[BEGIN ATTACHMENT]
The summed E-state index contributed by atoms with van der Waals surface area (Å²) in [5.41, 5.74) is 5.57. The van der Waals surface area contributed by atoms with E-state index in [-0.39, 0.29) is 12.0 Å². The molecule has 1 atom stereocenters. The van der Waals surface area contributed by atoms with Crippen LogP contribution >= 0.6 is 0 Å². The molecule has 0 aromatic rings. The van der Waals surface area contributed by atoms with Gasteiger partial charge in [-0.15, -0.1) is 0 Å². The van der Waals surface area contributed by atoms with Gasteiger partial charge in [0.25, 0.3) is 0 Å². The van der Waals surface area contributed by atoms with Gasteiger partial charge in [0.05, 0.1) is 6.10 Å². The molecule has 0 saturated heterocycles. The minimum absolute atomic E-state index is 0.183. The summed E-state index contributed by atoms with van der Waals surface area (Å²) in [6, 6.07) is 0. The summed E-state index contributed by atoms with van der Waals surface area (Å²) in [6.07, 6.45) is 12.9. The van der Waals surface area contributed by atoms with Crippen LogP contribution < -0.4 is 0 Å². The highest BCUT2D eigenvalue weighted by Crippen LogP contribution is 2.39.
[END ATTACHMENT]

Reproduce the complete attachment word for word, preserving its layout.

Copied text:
The summed E-state index contributed by atoms with van der Waals surface area (Å²) in [5.41, 5.74) is 5.57. The van der Waals surface area contributed by atoms with E-state index in [-0.39, 0.29) is 12.0 Å². The molecule has 1 atom stereocenters. The van der Waals surface area contributed by atoms with Crippen LogP contribution >= 0.6 is 0 Å². The molecule has 0 aromatic rings. The van der Waals surface area contributed by atoms with Gasteiger partial charge in [-0.15, -0.1) is 0 Å². The van der Waals surface area contributed by atoms with Gasteiger partial charge in [0.25, 0.3) is 0 Å². The van der Waals surface area contributed by atoms with Gasteiger partial charge in [0.05, 0.1) is 6.10 Å². The molecule has 0 saturated heterocycles. The minimum absolute atomic E-state index is 0.183. The summed E-state index contributed by atoms with van der Waals surface area (Å²) in [6, 6.07) is 0. The summed E-state index contributed by atoms with van der Waals surface area (Å²) in [6.07, 6.45) is 12.9. The van der Waals surface area contributed by atoms with Crippen LogP contribution < -0.4 is 0 Å². The highest BCUT2D eigenvalue weighted by Crippen LogP contribution is 2.39.